Familiarity breeds Contempt
“Familiarity breeds contempt”. I have always thought that this is a harsh saying. Contempt is a strong word. However, I have also found that there is a lot of truth in this. At the very least, familiarity often leads us to take things for granted. At the very worst, we can ignore or become blind to the things that are right in front of us. It seems like the more we know something, the more we find faults and dislike things about it. Familiarity can stop us from respecting people, and simply dismiss them or their opinions. The Bible has an amazing story to tell on this topic.
Mark 6:1-6 says:
Jesus left there and went to his hometown, accompanied by his disciples. When the Sabbath came, he began to teach in the synagogue, and many who heard him were amazed. “Where did this man get these things?” they asked. “What’s this wisdom that has been given him? What are these remarkable miracles he is performing? Isn’t this the carpenter? Isn’t this Mary’s son and the brother of James, Joseph, Judas and Simon? Aren’t his sisters here with us?” And they took offense at him. Jesus said to them, “A prophet is not without honour except in his own town, among his relatives and in his own home.” He could not do any miracles there, except lay his hands on a few sick people and heal them. He was amazed at their lack of faith.
We can just as easily fall into the same trap. It is all too easy to become a judge of the Sunday morning service, or the Church, or our College, or to show a lack of respect for those in authority. This lack of respect can easily grow into criticism and even ridicule. We can miss the beauty of the things around us, or the value that they really have. It is interesting to note that when the people of Nazareth allowed their familiarity with Jesus to breed contempt, they lost out and deprived themselves of a great opportunity. The result was that Jesus chose to take His message and His blessings elsewhere!
So what can we do to prevent this from happening?
Give honour to one another
Sometimes we are not very good at giving honour. Even if it is difficult to honour the person, it is always possible to honour the position.
Appreciate what we have
We are amazingly rich in this country and have fantastic opportunities, educationally, economically, socially, and politically. We are in the top 5% of the wealthiest people in the world, just by living in this country. In biblical times, when the rich are referred to, we must remind ourselves that we are those people. The freedom that we enjoy is amazing.
Matt 13;44-46 reminds us:
The kingdom of heaven is like treasure hidden in a field. When a man found it, he hid it again, and then in his joy went and sold all he had and bought that field. Again, the kingdom of heaven is like a merchant looking for fine pearls. When he found one of great value, he went away and sold everything he had and bought it.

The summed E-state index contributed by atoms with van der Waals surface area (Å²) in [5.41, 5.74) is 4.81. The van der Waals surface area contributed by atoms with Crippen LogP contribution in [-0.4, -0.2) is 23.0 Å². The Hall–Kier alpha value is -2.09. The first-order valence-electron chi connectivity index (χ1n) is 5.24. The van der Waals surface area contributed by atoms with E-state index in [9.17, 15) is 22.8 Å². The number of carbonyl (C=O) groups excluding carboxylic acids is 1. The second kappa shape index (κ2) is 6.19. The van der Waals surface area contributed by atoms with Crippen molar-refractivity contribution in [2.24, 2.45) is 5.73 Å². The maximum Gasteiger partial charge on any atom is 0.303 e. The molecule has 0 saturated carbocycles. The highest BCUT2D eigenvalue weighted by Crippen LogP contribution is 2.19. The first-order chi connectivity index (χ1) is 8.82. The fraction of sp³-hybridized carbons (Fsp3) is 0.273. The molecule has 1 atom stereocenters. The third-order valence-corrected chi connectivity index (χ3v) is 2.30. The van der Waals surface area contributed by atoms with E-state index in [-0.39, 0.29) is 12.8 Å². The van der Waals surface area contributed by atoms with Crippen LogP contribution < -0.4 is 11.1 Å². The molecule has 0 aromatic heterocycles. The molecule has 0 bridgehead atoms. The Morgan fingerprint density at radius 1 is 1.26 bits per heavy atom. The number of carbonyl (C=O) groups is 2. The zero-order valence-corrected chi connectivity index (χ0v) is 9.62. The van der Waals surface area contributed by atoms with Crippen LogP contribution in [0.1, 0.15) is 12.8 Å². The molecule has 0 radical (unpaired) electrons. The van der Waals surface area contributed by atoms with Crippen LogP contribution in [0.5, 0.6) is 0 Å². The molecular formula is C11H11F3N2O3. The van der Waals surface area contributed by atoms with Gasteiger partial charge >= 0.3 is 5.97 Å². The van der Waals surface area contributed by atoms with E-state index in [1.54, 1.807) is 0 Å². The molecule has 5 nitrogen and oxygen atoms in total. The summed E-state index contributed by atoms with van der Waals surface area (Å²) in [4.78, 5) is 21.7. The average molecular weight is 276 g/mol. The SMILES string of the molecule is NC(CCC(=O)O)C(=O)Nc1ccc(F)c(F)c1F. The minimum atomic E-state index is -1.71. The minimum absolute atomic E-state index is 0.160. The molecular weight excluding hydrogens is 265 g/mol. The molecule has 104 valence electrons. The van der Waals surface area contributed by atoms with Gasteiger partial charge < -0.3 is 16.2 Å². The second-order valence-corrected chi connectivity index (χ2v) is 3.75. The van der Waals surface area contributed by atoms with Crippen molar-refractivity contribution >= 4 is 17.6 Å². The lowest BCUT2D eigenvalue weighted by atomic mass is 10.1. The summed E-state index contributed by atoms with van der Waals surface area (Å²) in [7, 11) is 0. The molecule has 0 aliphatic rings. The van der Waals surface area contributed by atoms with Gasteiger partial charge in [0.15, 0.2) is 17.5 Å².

We have a pearl of great price. Do we treasure it? Is it a privilege to be the adopted sons and daughters of the King of Kings? When I write this article, is it a chore, or an opportunity to plant a seed for the kingdom. A lot depends on my attitude and how I look at things.
How often do we thank our parents for provision, for the boundaries they put around us, for loving us unconditionally, and for praying for us? Thinking back, I am not sure that I did a lot of this. I took it for granted. How often did I express my feelings and show appreciation, or did I just expect that they knew it in some way? There will come a day when you will no longer be able to do this. And how often do I thank God for the simple things? God is present in all the details of life. He is not just there for the crises. Or do I take each new day, every sunrise or blue sky, my friends and family, my health, or my work and colleagues for granted?
Be quick to apologise when we get it wrong
We are all human, fallible and make mistakes. So why is it so difficult to apologise when we do. As teachers (and parents), we often fall into the trap of being the expert and having all the answers. The truth is that we do our best, but we do get things wrong. Will we lose faith in someone if they get something wrong? Or will we in fact grow in our respect for them if they take responsibility and admit their mistakes? Imagine if politicians acted in this way. We often grow by reflecting on what has gone wrong, and learn to do things in a better way. Isn’t this a way that we learn?
I am blessed to work at Rehoboth Christian College, and to work with a dedicated Staff who strive to do their best for the students. Our students are also amazing. Yes, they are works in progress, but aren’t we all. Students continually surprise me, and I have been doing this for a while. The parents I work with are patient, committed and caring people who want the best for their children. They want the school to be the best that it can be – so do I. I love the fact that we get to work with each other in partnership. We are growing and developing each year and are on a path of continual improvement. Every year, we are planning new things, looking at ways that we can add to our programs, and are excited about the future. At the same time, our purpose is not about size, nor programs nor reputation. It is to make Jesus famous in everything that we do.